This article presents the results of a survey on personal assistance (PA) for disabled people, conducted among PA users and members of the independent living movement in Europe. The survey was developed and implemented in the spirit of emancipatory disability research, and was informed by the social model of disability and the independent living philosophy. Participants were asked to assess a series of characteristics of PA in terms of their impact on users’ choice and control. Their responses help identify which characteristics of PA are considered to be enablers of choice and control, which characteristics are perceived as barriers and which characteristics elicit disagreement or lack of consensus among PA users and members of the independent living movement in Europe. Plans for using the results of the survey to develop a tool for evaluating PA schemes are also discussed.
The United Nations Disability Inclusion Strategy provides the foundation for sustainable and transformative progress on disability inclusion through all pillars of the work of the United Nations: peace and security, human rights, and development.
The Strategy enables the UN system to support the implementation of the Convention on the Rights of Persons with Disabilities and other international human rights instruments, as well as the achievement of the Sustainable Development Goals, the Agenda for Humanity and the Sendai Framework for Disaster Risk Reduction.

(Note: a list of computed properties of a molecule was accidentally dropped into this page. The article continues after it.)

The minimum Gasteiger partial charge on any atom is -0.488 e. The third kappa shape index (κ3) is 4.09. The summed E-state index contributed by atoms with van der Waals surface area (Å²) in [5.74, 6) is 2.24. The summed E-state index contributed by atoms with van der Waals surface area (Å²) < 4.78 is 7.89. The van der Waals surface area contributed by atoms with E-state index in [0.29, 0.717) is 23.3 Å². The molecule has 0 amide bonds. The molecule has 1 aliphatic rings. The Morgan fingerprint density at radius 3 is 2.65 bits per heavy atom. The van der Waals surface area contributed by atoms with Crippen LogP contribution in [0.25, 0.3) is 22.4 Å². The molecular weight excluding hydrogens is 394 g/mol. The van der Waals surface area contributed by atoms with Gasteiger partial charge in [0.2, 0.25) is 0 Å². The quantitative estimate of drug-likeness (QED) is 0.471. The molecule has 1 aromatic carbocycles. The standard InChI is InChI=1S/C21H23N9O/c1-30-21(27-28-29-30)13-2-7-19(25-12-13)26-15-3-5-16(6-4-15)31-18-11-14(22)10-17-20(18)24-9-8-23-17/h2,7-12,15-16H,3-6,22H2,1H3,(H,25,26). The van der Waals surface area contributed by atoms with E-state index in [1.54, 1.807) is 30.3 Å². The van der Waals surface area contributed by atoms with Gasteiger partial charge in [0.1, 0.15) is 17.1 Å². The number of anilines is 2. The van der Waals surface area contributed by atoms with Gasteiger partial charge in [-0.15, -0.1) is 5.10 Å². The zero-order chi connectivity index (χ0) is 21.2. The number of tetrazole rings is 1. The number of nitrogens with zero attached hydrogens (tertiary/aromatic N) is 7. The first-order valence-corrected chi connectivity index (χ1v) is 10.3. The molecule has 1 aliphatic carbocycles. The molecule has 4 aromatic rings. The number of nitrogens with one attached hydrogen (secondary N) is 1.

The Strategy includes a policy and an accountability framework, with benchmarks to assess progress and accelerate change on disability inclusion. The policy establishes a vision and commitment for the United Nations system on the inclusion of persons with disabilities.
The strategy is based on three over-arching approaches to achieve disability inclusion: twin track approach; intersectionality; and coordination
There are four core areas of responsibility: leadership, strategic planning and management; inclusiveness; programming; and organisational culture
Inclusion is positioned at the forefront of global educational reform. The study reported focused on a national Continuing Professional Development (CPD) programme for Inclusive Physical Education (IPE) in England. The research was designed to critically explore how CPD providers (i.e. tutors) variously conceptualised and practiced inclusion in the context of running a day-long CPD course for physical education teachers. Using qualitative methodology, data were collected via course observations (n= 27), informal interviews with tutors (n = 10), and a tutor questionnaire (n = 18). Findings suggest that although tutors’theoretical interpretations of inclusion were largely consistent with contemporary, broad understandings, there was notable variability and inherent tensions in the ways they talked about and enacted inclusion in practice. In many instances, inclusion was infused with particular perceptions about ability and ability grouping. Only a small number of tutors encouraged teachers to question and ‘disturb’ their current practices. Findings from this research extend insights into the contested nature of inclusion in contemporary PE and highlight the need for research to engage with multiple stakeholders in physical education teaching and CPD. This research reflects that CPD providers have a key role to play in extending teachers’ understandings of inclusive pedagogy